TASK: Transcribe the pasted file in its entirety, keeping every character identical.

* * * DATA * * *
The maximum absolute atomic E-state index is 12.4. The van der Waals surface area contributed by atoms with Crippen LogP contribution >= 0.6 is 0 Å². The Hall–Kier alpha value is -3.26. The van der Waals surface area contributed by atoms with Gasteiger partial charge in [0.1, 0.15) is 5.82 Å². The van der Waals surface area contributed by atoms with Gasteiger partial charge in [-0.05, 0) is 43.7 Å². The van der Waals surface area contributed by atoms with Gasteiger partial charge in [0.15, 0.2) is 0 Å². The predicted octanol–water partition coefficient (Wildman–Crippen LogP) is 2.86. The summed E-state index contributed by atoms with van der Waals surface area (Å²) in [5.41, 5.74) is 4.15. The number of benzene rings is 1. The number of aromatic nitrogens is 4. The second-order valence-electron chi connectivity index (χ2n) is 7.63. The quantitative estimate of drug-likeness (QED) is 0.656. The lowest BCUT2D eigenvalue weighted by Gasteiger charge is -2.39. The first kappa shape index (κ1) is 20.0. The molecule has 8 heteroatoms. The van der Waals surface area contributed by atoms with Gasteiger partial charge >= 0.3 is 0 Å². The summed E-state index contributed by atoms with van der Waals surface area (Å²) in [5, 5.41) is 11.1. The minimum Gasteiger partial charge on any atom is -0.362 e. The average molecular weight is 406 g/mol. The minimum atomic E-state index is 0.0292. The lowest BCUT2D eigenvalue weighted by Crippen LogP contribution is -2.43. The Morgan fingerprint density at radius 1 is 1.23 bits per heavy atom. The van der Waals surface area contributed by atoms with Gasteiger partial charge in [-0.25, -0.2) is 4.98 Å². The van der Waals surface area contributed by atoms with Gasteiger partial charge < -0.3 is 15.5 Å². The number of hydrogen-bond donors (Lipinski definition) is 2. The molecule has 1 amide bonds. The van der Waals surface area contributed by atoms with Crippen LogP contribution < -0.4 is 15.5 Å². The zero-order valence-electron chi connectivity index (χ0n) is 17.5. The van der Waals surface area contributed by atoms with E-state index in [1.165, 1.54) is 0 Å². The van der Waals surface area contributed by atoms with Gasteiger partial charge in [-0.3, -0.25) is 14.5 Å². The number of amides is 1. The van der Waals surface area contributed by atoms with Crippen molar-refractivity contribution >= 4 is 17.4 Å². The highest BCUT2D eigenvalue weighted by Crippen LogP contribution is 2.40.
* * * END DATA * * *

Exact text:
The maximum absolute atomic E-state index is 12.4. The van der Waals surface area contributed by atoms with Crippen LogP contribution >= 0.6 is 0 Å². The Hall–Kier alpha value is -3.26. The van der Waals surface area contributed by atoms with Gasteiger partial charge in [0.1, 0.15) is 5.82 Å². The van der Waals surface area contributed by atoms with Gasteiger partial charge in [-0.05, 0) is 43.7 Å². The van der Waals surface area contributed by atoms with Gasteiger partial charge in [0.15, 0.2) is 0 Å². The predicted octanol–water partition coefficient (Wildman–Crippen LogP) is 2.86. The summed E-state index contributed by atoms with van der Waals surface area (Å²) in [5.41, 5.74) is 4.15. The number of benzene rings is 1. The number of aromatic nitrogens is 4. The second-order valence-electron chi connectivity index (χ2n) is 7.63. The quantitative estimate of drug-likeness (QED) is 0.656. The lowest BCUT2D eigenvalue weighted by Gasteiger charge is -2.39. The first kappa shape index (κ1) is 20.0. The molecule has 8 heteroatoms. The van der Waals surface area contributed by atoms with Gasteiger partial charge >= 0.3 is 0 Å². The summed E-state index contributed by atoms with van der Waals surface area (Å²) in [5, 5.41) is 11.1. The minimum Gasteiger partial charge on any atom is -0.362 e. The average molecular weight is 406 g/mol. The minimum atomic E-state index is 0.0292. The lowest BCUT2D eigenvalue weighted by Crippen LogP contribution is -2.43. The Morgan fingerprint density at radius 1 is 1.23 bits per heavy atom. The van der Waals surface area contributed by atoms with Gasteiger partial charge in [-0.25, -0.2) is 4.98 Å². The van der Waals surface area contributed by atoms with Gasteiger partial charge < -0.3 is 15.5 Å². The number of hydrogen-bond donors (Lipinski definition) is 2. The molecule has 1 amide bonds. The van der Waals surface area contributed by atoms with Crippen LogP contribution < -0.4 is 15.5 Å². The zero-order valence-electron chi connectivity index (χ0n) is 17.5. The van der Waals surface area contributed by atoms with E-state index in [1.165, 1.54) is 0 Å². The van der Waals surface area contributed by atoms with Gasteiger partial charge in [-0.3, -0.25) is 14.5 Å². The number of amides is 1. The van der Waals surface area contributed by atoms with Crippen molar-refractivity contribution >= 4 is 17.4 Å². The highest BCUT2D eigenvalue weighted by Crippen LogP contribution is 2.40.